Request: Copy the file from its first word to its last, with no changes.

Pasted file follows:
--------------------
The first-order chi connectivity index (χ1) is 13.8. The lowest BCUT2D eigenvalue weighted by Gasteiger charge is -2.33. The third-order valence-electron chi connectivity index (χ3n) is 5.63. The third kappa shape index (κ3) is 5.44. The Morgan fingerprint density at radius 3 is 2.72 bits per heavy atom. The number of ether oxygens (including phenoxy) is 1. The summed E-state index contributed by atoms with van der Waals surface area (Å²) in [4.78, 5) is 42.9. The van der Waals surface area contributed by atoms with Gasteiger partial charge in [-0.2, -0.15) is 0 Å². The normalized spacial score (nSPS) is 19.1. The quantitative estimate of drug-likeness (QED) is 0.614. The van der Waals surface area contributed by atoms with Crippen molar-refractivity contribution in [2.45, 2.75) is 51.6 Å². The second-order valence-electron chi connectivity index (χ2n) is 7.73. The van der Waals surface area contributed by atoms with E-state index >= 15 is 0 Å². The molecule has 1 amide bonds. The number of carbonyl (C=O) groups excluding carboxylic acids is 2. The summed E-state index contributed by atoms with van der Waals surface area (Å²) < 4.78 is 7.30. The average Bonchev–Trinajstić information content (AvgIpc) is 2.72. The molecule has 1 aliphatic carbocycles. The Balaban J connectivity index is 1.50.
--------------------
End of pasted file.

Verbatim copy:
The first-order chi connectivity index (χ1) is 13.8. The lowest BCUT2D eigenvalue weighted by Gasteiger charge is -2.33. The third-order valence-electron chi connectivity index (χ3n) is 5.63. The third kappa shape index (κ3) is 5.44. The Morgan fingerprint density at radius 3 is 2.72 bits per heavy atom. The number of ether oxygens (including phenoxy) is 1. The summed E-state index contributed by atoms with van der Waals surface area (Å²) in [4.78, 5) is 42.9. The van der Waals surface area contributed by atoms with Gasteiger partial charge in [-0.2, -0.15) is 0 Å². The normalized spacial score (nSPS) is 19.1. The quantitative estimate of drug-likeness (QED) is 0.614. The van der Waals surface area contributed by atoms with Crippen molar-refractivity contribution in [2.45, 2.75) is 51.6 Å². The second-order valence-electron chi connectivity index (χ2n) is 7.73. The van der Waals surface area contributed by atoms with E-state index >= 15 is 0 Å². The molecule has 1 amide bonds. The number of carbonyl (C=O) groups excluding carboxylic acids is 2. The summed E-state index contributed by atoms with van der Waals surface area (Å²) < 4.78 is 7.30. The average Bonchev–Trinajstić information content (AvgIpc) is 2.72. The molecule has 1 aliphatic carbocycles. The Balaban J connectivity index is 1.50.